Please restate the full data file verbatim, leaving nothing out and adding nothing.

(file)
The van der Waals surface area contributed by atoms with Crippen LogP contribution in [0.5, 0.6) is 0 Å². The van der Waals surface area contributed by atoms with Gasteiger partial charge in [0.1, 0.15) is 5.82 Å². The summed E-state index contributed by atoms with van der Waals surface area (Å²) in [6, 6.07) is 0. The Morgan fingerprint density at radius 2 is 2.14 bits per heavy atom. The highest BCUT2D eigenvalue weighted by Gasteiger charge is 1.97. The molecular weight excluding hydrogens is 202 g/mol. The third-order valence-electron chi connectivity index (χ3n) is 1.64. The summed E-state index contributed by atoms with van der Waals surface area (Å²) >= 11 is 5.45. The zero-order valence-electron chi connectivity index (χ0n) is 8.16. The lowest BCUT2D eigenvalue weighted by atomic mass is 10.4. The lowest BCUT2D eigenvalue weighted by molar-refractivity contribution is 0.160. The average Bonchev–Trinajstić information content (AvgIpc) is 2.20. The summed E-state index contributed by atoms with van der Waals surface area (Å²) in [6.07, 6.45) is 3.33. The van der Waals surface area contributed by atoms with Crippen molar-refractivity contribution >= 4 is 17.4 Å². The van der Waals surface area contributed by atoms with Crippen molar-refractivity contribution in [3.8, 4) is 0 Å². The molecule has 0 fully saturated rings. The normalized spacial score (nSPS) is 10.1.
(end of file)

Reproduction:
The van der Waals surface area contributed by atoms with Crippen LogP contribution in [0.5, 0.6) is 0 Å². The van der Waals surface area contributed by atoms with Gasteiger partial charge in [0.1, 0.15) is 5.82 Å². The summed E-state index contributed by atoms with van der Waals surface area (Å²) in [6, 6.07) is 0. The Morgan fingerprint density at radius 2 is 2.14 bits per heavy atom. The highest BCUT2D eigenvalue weighted by Gasteiger charge is 1.97. The molecular weight excluding hydrogens is 202 g/mol. The third-order valence-electron chi connectivity index (χ3n) is 1.64. The summed E-state index contributed by atoms with van der Waals surface area (Å²) >= 11 is 5.45. The zero-order valence-electron chi connectivity index (χ0n) is 8.16. The lowest BCUT2D eigenvalue weighted by atomic mass is 10.4. The lowest BCUT2D eigenvalue weighted by molar-refractivity contribution is 0.160. The average Bonchev–Trinajstić information content (AvgIpc) is 2.20. The summed E-state index contributed by atoms with van der Waals surface area (Å²) in [6.07, 6.45) is 3.33. The van der Waals surface area contributed by atoms with Crippen molar-refractivity contribution >= 4 is 17.4 Å². The van der Waals surface area contributed by atoms with Crippen molar-refractivity contribution in [3.8, 4) is 0 Å². The molecule has 0 fully saturated rings. The normalized spacial score (nSPS) is 10.1.